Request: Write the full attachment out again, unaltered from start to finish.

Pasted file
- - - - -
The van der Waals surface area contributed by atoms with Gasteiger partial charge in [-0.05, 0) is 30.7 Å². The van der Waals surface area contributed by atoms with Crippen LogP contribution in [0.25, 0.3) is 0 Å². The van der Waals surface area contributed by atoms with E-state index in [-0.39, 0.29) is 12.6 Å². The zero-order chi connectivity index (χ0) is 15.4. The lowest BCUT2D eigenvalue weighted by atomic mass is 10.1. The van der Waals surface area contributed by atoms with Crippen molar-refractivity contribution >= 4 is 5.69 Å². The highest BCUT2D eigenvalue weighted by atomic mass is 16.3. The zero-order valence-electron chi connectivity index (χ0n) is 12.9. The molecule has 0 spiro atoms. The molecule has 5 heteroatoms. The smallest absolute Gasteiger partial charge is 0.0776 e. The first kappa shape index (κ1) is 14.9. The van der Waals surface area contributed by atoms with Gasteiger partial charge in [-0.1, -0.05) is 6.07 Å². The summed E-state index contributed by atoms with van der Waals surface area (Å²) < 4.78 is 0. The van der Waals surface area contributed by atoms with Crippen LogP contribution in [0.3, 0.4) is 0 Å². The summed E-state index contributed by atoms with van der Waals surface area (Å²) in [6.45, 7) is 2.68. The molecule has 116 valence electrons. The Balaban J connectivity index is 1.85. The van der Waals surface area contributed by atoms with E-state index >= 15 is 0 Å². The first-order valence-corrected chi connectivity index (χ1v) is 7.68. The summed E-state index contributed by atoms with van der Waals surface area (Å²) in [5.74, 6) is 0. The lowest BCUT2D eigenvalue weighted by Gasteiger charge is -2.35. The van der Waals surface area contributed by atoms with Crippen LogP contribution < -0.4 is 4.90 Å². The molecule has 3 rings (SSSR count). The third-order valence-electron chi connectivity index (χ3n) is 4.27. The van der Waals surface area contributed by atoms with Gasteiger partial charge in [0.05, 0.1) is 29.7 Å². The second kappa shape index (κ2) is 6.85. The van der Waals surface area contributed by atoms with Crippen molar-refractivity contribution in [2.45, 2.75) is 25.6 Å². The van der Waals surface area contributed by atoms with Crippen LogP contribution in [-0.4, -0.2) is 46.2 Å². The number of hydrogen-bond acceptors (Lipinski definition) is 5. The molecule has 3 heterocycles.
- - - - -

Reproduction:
The van der Waals surface area contributed by atoms with Gasteiger partial charge in [-0.05, 0) is 30.7 Å². The van der Waals surface area contributed by atoms with Crippen LogP contribution in [0.25, 0.3) is 0 Å². The van der Waals surface area contributed by atoms with E-state index in [-0.39, 0.29) is 12.6 Å². The zero-order chi connectivity index (χ0) is 15.4. The lowest BCUT2D eigenvalue weighted by atomic mass is 10.1. The van der Waals surface area contributed by atoms with Crippen molar-refractivity contribution >= 4 is 5.69 Å². The highest BCUT2D eigenvalue weighted by atomic mass is 16.3. The zero-order valence-electron chi connectivity index (χ0n) is 12.9. The molecule has 0 spiro atoms. The molecule has 5 heteroatoms. The smallest absolute Gasteiger partial charge is 0.0776 e. The first kappa shape index (κ1) is 14.9. The van der Waals surface area contributed by atoms with Gasteiger partial charge in [-0.1, -0.05) is 6.07 Å². The summed E-state index contributed by atoms with van der Waals surface area (Å²) < 4.78 is 0. The van der Waals surface area contributed by atoms with Crippen LogP contribution in [0.3, 0.4) is 0 Å². The summed E-state index contributed by atoms with van der Waals surface area (Å²) in [6.45, 7) is 2.68. The molecule has 116 valence electrons. The Balaban J connectivity index is 1.85. The van der Waals surface area contributed by atoms with E-state index >= 15 is 0 Å². The first-order valence-corrected chi connectivity index (χ1v) is 7.68. The summed E-state index contributed by atoms with van der Waals surface area (Å²) in [5.74, 6) is 0. The lowest BCUT2D eigenvalue weighted by Gasteiger charge is -2.35. The van der Waals surface area contributed by atoms with Crippen LogP contribution < -0.4 is 4.90 Å². The molecule has 3 rings (SSSR count). The third-order valence-electron chi connectivity index (χ3n) is 4.27. The van der Waals surface area contributed by atoms with Gasteiger partial charge in [0.05, 0.1) is 29.7 Å². The second kappa shape index (κ2) is 6.85. The van der Waals surface area contributed by atoms with Crippen molar-refractivity contribution in [2.45, 2.75) is 25.6 Å². The van der Waals surface area contributed by atoms with Crippen LogP contribution in [-0.4, -0.2) is 46.2 Å². The number of hydrogen-bond acceptors (Lipinski definition) is 5. The molecule has 3 heterocycles.